Samih Al Abid served as Minister of Public Work and Housing in the Palestinian Authority, as an advisor to the Palestinian Investment Fund, and as the general director of an independent development company aiming to strengthen the local economy and generate investment. He currently heads the Palestinian Housing Council. During final status negotiations with Israel, he headed the committee on borders and territory, and was a key participant in the negotiations in the Camp David, Taba, and Annapolis processes. Al Abid earned a Ph.D. in regional development planning and an M.A. in urban design.
Yossi Alpher is a consultant and writer on Israel-related strategic issues, and is coeditor of the bitterlemons.net family of internet publications. Alpher served in the Israel Defense Forces as an intelligence officer, followed by service in the Mossad. From 1981 to 1995 he was associated with the Jaffee Center for Strategic Studies at Tel Aviv University, ultimately serving as its director. During the Camp David summit, he served as special adviser to the prime minister of Israel, concentrating on the Israeli-Palestinian peace process.
James A. Baker, III, served in senior government positions under three U.S. presidents. He was the nation's 61st Secretary of State under President George Bush. He was the 67th Secretary of the Treasury under President Ronald Reagan. He served as White House Chief of Staff to President Reagan during his first term. Mr. Baker's record of public service began in 1975 as Under Secretary of Commerce to President Gerald Ford. It concluded in January 1993 with his service as White House Chief of Staff and Senior Counselor to President Bush. Mr. Baker graduated from Princeton University in 1952, and received his J.D. with honors from The University of Texas School of Law at Austin. Mr. Baker received the Presidential Medal of Freedom in 1991 and has been the recipient of numerous other awards and honorary academic degrees. He is presently a senior partner in the law firm of Baker Botts, and is Honorary Chairman of the James A. Baker III Institute for Public Policy at Rice University.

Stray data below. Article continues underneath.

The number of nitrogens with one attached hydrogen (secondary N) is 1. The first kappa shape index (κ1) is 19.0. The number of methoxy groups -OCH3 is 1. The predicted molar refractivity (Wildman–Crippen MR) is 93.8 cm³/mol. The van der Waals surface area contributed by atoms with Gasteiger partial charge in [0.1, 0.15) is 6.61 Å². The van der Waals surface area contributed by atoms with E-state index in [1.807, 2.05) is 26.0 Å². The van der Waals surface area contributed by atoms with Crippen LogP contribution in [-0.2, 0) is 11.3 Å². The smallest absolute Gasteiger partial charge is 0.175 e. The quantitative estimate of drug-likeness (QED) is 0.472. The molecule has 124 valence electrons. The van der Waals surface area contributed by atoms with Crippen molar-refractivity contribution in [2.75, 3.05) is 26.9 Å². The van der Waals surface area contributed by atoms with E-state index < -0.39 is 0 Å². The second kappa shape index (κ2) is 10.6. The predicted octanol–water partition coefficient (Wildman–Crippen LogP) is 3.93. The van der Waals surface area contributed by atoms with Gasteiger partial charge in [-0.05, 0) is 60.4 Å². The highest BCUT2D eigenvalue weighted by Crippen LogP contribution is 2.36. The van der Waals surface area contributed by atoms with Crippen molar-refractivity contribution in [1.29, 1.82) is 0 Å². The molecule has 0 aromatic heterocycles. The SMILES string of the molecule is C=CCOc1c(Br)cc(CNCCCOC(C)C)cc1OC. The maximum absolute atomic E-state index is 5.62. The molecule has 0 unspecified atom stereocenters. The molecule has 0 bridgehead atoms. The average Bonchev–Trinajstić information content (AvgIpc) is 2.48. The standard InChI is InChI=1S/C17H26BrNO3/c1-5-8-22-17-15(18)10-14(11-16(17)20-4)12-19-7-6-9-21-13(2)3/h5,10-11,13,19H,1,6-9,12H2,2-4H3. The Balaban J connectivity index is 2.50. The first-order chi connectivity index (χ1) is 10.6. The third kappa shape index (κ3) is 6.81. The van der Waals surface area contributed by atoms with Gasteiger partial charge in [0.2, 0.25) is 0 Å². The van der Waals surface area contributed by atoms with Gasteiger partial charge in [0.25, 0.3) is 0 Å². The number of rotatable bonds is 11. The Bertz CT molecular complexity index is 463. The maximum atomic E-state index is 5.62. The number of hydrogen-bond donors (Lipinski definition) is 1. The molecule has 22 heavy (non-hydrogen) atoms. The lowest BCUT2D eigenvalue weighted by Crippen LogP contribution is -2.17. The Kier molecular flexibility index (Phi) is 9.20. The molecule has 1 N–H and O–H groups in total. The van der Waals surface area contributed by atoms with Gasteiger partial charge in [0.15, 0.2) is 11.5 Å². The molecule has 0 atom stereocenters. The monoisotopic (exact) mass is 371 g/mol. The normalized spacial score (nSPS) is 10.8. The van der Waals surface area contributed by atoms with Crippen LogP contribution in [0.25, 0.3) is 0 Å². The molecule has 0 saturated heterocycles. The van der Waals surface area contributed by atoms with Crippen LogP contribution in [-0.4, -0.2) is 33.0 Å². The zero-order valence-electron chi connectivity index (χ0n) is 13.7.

Samuel Berger served as National Security Advisor to President Bill Clinton from 1997-2001. In that capacity, he drove policy advancing the peace process in the Middle East. Mr. Berger also served as Deputy National Security Advisor during President Clinton's first term; as director of national security for the 1992 Clinton-Gore Transition; and as senior foreign policy advisor to Governor Clinton during the 1992 presidential campaign. He currently serves as chair of Albright Stonebridge Group, a global strategy firm.